Asteroids - Overview
Asteroids are rocky fragments left over from the formation of the solar system about 4.6 billion years ago. Most of these fragments of ancient space rubble - sometimes referred to by scientists as minor planets - can be found orbiting the Sun in a belt between Mars and Jupiter. This region in our solar system, called the Asteroid Belt or Main Belt, probably contains millions of asteroids ranging widely in size from Ceres, which at 940 km in diameter is about one-quarter the diameter of our Moon, to bodies that are less than 1 km across. There are more than 90,000 numbered asteroids.
As asteroids revolve around the Sun in elliptical orbits, giant Jupiter's gravity and occasional close encounters with Mars or with another asteroid change the asteroids' orbits, knocking them out of the Main Belt and hurling them into space across the orbits of the planets. For example, Mars' moons Phobos and Deimos may be captured asteroids. Scientists believe that stray asteroids or fragments of asteroids have slammed into Earth in the past, playing a major role both in altering the geological history of our planet and in the evolution of life on it. The extinction of the dinosaurs 65 million years ago has been linked to a devastating impact near the Yucatan peninsula in Mexico.
Asteroids were first observed with telescopes in the early 1800s, and in 1802, the astronomer William Herschel first used the word "asteroid," which means "starlike" in Greek, to describe these celestial bodies. Most of what we have learned about asteroids in the past 200 years has been derived from telescopic observations. Ground-based telescopes are used to watch asteroids that orbit close to Earth, not only to detect new ones or keep track of them, but also to watch for any asteroids that might collide with Earth in the future. Scientists define near-Earth asteroids (NEAs) as those whose orbits never take them farther than about 195 million kilometers from the Sun.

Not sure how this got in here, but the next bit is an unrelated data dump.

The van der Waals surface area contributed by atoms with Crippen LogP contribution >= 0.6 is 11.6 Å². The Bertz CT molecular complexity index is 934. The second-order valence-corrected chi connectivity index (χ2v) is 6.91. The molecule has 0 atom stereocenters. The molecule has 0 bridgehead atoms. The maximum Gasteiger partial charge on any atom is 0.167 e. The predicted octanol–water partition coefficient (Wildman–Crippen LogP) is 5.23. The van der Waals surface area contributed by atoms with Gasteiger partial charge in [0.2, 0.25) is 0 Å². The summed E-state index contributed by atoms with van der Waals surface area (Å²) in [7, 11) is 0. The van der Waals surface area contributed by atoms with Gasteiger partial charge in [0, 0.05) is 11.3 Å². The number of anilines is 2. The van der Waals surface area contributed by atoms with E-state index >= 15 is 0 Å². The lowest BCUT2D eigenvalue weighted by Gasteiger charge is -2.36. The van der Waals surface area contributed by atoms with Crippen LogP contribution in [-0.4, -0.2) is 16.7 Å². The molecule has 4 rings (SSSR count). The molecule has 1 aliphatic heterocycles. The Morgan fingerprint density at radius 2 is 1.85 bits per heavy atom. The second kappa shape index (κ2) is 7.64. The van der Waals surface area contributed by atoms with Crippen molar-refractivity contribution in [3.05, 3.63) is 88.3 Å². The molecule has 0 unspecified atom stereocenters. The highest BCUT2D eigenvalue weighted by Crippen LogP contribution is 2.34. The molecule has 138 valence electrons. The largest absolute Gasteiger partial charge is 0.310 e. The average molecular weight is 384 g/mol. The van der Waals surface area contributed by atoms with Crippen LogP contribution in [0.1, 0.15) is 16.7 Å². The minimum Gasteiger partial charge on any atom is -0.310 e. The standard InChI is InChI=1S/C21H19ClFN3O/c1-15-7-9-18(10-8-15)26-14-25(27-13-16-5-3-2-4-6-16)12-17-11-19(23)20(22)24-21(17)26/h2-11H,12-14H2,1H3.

In the last few decades, astronomers have used instruments called spectroscopes to determine the chemical and mineral composition of asteroids by analyzing the light reflected off their surfaces. Scientists also examine meteorites - the remains of comets or asteroids that can be found on Earth - for clues to the origin of these bodies. About three-quarters of asteroids are extremely dark and are similar to carbon-rich meteorites called carbonaceous chondrites (C-type). About one-sixth of asteroids are reddish, stony-iron bodies (S-type).
In 1997, instruments on the Hubble Space Telescope mapped Vesta, one of the largest asteroids, and found an enormous crater formed a billion years ago. Interestingly, Vesta is an uncommon asteroid type, yet meteorites having the same composition have been found on Earth. Could these be remnants from the collision that created Vesta's giant crater?
NASA's Galileo spacecraft was the first to observe an asteroid close-up, fly-ing by main-belt asteroids Gaspra and Ida in 1991 and 1993, respectively. Gaspra and Ida proved to be irregularly shaped objects, rather like potatoes, riddled with craters and fractures, 19 km long and 52 km long respectively. Galileo also discovered that Ida has its own moon, Dactyl, a tiny body in orbit around the asteroid that may be a fragment from past collisions.
NASA's Near-Earth Asteroid Rendezvous (NEAR) mission was the first dedicated scientific mission to an asteroid. The NEAR Shoemaker spacecraft caught up with asteroid Eros in February 2000 and orbited the small body for a year, studying its surface, orbit, mass, composition, and magnetic field. In February 2001, mission controllers guided the spacecraft to the first-ever landing on an asteroid. Image: Asteroid 951 Gaspra.
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